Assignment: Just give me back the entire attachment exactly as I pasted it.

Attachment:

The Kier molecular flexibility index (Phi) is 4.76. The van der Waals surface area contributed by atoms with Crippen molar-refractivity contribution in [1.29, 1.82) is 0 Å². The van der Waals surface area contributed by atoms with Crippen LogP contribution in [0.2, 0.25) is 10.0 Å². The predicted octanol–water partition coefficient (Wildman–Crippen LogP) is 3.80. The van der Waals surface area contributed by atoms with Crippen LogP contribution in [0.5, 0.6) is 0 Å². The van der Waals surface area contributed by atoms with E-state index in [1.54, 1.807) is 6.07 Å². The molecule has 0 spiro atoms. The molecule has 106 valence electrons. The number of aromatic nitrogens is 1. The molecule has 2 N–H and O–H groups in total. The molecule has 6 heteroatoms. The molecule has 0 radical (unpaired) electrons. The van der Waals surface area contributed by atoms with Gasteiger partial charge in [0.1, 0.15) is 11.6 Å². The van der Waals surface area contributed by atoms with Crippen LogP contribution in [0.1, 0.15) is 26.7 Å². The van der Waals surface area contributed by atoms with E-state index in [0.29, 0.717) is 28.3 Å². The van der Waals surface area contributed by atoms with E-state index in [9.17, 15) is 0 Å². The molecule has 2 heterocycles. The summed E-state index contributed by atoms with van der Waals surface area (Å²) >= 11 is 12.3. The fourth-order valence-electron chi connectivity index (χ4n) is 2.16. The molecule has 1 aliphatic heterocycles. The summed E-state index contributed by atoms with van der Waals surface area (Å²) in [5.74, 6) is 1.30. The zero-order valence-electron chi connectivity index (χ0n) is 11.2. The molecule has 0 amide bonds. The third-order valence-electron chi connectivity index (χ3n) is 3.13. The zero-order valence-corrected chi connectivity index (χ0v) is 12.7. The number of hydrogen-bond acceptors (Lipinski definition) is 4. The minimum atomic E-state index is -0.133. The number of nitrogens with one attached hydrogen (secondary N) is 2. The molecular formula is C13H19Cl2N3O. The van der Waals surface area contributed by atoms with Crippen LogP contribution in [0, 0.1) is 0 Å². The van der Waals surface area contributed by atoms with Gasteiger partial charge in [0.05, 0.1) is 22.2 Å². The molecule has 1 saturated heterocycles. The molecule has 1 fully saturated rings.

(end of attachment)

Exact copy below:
The Kier molecular flexibility index (Phi) is 4.76. The van der Waals surface area contributed by atoms with Crippen molar-refractivity contribution in [1.29, 1.82) is 0 Å². The van der Waals surface area contributed by atoms with Crippen LogP contribution in [0.2, 0.25) is 10.0 Å². The predicted octanol–water partition coefficient (Wildman–Crippen LogP) is 3.80. The van der Waals surface area contributed by atoms with Crippen LogP contribution in [0.5, 0.6) is 0 Å². The van der Waals surface area contributed by atoms with E-state index in [1.54, 1.807) is 6.07 Å². The molecule has 0 spiro atoms. The molecule has 106 valence electrons. The number of aromatic nitrogens is 1. The molecule has 2 N–H and O–H groups in total. The molecule has 6 heteroatoms. The molecule has 0 radical (unpaired) electrons. The van der Waals surface area contributed by atoms with Gasteiger partial charge in [0.1, 0.15) is 11.6 Å². The van der Waals surface area contributed by atoms with Crippen LogP contribution in [0.1, 0.15) is 26.7 Å². The van der Waals surface area contributed by atoms with E-state index in [0.29, 0.717) is 28.3 Å². The van der Waals surface area contributed by atoms with E-state index in [9.17, 15) is 0 Å². The molecule has 2 heterocycles. The summed E-state index contributed by atoms with van der Waals surface area (Å²) >= 11 is 12.3. The fourth-order valence-electron chi connectivity index (χ4n) is 2.16. The molecule has 1 aliphatic heterocycles. The summed E-state index contributed by atoms with van der Waals surface area (Å²) in [5.74, 6) is 1.30. The zero-order valence-electron chi connectivity index (χ0n) is 11.2. The molecule has 0 amide bonds. The third-order valence-electron chi connectivity index (χ3n) is 3.13. The zero-order valence-corrected chi connectivity index (χ0v) is 12.7. The number of hydrogen-bond acceptors (Lipinski definition) is 4. The minimum atomic E-state index is -0.133. The number of nitrogens with one attached hydrogen (secondary N) is 2. The molecular formula is C13H19Cl2N3O. The van der Waals surface area contributed by atoms with Crippen LogP contribution in [0, 0.1) is 0 Å². The van der Waals surface area contributed by atoms with Gasteiger partial charge in [0.05, 0.1) is 22.2 Å². The molecule has 1 saturated heterocycles. The molecule has 1 fully saturated rings.